Thursday, June 26, 2008

Humphrey House in TOH

After adding soy-foam insulation to our kitchen remodel, we were contacted by This Old House magazine to ask us about the experience. Well, they wrote up our interview in a Q&A format in their "Green House" column in the July/August magazine issue. We just found out that the issue is entering newstands and mailboxes. Hooray!

And although this photo might imply otherwise, you can not eat the foam! :-)

Thursday, June 19, 2008

Going Tankless: Part II (for Real)

Remember when our water heater went out and we thought about getting a tankless water heater? Ah, the memories. It was in May 2006, but it seems like only yesterday that I was replacing that thermocouple. Wait, that's because it was yesterday! What do I mean? Well, the thermocouple went out again already.

Yes, I fear the 23-year-old water heater has reached the end of its useful life. I've replaced the thermocouple again, but how much longer can it go on? It's time to replace the entire water heater. Since the old beast is so layered with sediment that it won't even fill up our bathtub, this replacement isn't exactly a shock to us.

In fact, after it went out in 2006, I actually found someone on our beloved Craigslist selling a tankless water heater that had been installed in a mulit-family home for a few months. While the owner was glad at the energy savings, the residents weren't too happy when four people tried to shower at once.

If you aren't aware of the main performance difference between tankless and regular water heaters, the tankless design can't accommodate the same flow rate (gallons per minute) as a traditional heater. But as long as you get the right size, it isn't a problem. For exmaple, the unit I purchased is a Takagi TK2 which supports two major appliances. So although we never do laundry at the same time as showering, in theory, with this tankless heater, we could.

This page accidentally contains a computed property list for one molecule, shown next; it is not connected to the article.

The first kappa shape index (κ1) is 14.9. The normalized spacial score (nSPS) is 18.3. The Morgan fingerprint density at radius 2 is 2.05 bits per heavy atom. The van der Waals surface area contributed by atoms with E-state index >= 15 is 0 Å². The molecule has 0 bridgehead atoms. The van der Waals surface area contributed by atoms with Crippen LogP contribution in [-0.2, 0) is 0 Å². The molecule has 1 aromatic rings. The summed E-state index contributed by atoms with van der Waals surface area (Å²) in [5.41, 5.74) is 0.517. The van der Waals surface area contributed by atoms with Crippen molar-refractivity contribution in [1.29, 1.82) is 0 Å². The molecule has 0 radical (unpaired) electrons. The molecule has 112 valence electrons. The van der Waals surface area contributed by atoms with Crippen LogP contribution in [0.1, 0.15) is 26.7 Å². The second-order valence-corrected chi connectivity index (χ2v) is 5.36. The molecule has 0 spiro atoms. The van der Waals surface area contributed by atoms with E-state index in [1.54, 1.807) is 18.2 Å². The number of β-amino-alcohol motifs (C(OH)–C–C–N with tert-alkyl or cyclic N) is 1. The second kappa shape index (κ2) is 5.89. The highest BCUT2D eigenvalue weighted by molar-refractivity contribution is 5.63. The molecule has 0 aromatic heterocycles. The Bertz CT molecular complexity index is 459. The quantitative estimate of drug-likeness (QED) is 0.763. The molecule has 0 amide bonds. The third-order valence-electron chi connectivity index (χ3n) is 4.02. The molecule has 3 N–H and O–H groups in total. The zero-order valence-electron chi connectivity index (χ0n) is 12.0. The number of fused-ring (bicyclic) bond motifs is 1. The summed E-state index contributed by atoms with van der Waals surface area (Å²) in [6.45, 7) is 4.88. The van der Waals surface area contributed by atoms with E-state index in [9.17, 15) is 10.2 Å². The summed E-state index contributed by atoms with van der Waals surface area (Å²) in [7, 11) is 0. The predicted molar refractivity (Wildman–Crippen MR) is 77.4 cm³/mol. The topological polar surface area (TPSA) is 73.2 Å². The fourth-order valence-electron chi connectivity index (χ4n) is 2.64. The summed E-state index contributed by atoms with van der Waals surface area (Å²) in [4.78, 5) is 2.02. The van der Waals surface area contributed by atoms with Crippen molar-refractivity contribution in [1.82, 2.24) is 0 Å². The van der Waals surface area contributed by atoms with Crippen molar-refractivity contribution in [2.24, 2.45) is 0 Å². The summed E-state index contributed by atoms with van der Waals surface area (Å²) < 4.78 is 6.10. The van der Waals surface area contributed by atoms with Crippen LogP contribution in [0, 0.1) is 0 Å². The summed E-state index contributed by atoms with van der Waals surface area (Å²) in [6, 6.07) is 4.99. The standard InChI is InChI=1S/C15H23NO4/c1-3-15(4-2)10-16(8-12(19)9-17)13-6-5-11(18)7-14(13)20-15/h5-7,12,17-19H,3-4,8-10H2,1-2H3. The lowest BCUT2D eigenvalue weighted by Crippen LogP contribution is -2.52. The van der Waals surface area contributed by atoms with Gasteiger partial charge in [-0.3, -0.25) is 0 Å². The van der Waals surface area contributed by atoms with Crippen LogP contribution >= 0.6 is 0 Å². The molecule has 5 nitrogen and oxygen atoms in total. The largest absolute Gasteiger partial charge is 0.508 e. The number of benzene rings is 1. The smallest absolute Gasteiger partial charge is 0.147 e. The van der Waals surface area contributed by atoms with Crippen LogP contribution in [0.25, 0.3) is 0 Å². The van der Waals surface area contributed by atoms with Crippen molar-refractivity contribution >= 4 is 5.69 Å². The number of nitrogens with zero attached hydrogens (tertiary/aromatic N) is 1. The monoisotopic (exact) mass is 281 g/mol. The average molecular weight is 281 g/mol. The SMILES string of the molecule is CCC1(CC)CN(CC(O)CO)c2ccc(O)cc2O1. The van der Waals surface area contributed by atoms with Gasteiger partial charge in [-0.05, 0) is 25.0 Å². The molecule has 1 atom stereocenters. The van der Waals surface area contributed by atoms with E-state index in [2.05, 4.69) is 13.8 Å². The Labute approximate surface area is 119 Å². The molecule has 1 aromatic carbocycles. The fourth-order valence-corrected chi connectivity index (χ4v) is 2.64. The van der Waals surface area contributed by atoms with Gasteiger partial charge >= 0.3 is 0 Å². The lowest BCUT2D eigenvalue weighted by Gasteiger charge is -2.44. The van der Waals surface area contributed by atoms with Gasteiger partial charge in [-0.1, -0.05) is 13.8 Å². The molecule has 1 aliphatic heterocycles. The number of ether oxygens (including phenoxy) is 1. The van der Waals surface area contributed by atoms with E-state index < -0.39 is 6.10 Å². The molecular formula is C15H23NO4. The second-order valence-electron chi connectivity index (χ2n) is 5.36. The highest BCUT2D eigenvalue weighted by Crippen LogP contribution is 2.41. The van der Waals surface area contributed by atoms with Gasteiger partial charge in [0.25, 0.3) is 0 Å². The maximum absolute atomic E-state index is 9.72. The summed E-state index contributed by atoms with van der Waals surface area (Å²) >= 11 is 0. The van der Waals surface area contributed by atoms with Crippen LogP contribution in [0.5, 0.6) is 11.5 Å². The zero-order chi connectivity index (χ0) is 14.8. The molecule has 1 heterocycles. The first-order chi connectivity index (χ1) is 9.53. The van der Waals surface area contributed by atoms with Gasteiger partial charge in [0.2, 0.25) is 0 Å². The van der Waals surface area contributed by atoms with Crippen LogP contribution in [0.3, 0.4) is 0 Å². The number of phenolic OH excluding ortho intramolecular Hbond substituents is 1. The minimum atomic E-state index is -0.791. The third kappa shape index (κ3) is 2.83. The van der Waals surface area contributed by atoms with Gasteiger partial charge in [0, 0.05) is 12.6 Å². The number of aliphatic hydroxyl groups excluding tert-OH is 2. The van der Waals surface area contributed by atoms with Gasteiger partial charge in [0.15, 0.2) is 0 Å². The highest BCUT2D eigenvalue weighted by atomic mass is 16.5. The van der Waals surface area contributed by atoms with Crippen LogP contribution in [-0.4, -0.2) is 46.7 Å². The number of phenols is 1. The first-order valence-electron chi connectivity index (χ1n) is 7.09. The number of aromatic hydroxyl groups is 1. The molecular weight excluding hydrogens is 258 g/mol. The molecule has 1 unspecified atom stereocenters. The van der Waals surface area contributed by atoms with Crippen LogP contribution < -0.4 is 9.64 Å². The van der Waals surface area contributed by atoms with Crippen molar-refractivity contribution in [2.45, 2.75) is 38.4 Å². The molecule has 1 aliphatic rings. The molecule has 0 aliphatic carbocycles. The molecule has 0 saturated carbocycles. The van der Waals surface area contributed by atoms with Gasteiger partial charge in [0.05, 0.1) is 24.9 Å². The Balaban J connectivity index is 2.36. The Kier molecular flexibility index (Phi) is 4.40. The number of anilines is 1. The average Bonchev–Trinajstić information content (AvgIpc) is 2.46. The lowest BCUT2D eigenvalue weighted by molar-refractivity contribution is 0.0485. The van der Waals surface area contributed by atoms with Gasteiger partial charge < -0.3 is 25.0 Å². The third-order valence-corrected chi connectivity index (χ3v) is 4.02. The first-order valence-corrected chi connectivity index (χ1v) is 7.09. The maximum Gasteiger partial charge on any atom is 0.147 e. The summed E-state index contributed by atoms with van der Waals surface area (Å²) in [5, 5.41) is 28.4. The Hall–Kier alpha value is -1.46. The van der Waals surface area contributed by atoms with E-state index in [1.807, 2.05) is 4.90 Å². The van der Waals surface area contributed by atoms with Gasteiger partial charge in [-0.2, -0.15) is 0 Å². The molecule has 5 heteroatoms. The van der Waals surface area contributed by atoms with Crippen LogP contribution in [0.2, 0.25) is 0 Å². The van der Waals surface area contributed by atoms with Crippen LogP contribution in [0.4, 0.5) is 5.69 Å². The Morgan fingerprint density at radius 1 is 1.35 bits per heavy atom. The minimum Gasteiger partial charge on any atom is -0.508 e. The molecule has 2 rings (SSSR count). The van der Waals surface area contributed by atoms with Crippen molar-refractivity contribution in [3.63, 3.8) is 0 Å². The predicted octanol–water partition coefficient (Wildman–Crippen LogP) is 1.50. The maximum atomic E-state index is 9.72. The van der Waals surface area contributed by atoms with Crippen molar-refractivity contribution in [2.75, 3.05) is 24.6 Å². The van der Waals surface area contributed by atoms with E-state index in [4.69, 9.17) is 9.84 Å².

So while we limp along on our old standard heater, I contacted my good friend Jim, to help with the tankless installation since he has the exact same model. Also, there are some unique install considerations for these. Since tankless water heaters burn so efficiently, you can't use a standard exhaust duct... it has to be double-walled stainless steel. Jim also installs solar thermal water heaters, so he could help me install this so that if I ever wanted to go solar later on and use the tankless as a supplemental backup (a common configuration) there would be room to cut in the solar piping. Anyway, here's another photo of it during the installation process.

As you can see, the space-saving design is already a bonus as it tucks away into a 2'-wide space between the furnace and a foundation wall. I've already got plans for the area where our old water heater currently rots rests. Anyway, we're not quite done with the installation just yet, but we'll be wrapping things up very soon.

Our Painting's Time has Come

Last week we received a letter we'd been dreading for awhile. Our village has a Property Standards department, and every few years they take a "neighborhood walk" and cite homes that are in violation of miscellaneous dangers such as missing downspouts, rotted wood, missing handrails, garages in need of repair, missing address numbers, and improper parking surfaces (e.g. your lawn).

Well, what did they find when they came around to Humphrey House? A Violation waiting to happen! Yes, our poor, hapless paint has seen much better days. While I don't have any closeup photos of our currently dire straits, there are many posts from the past with photos that give you an idea. We've known all along that painting was going to be inevitable - Jen even created some super neat color scheme ideas when we first moved in. But now its official: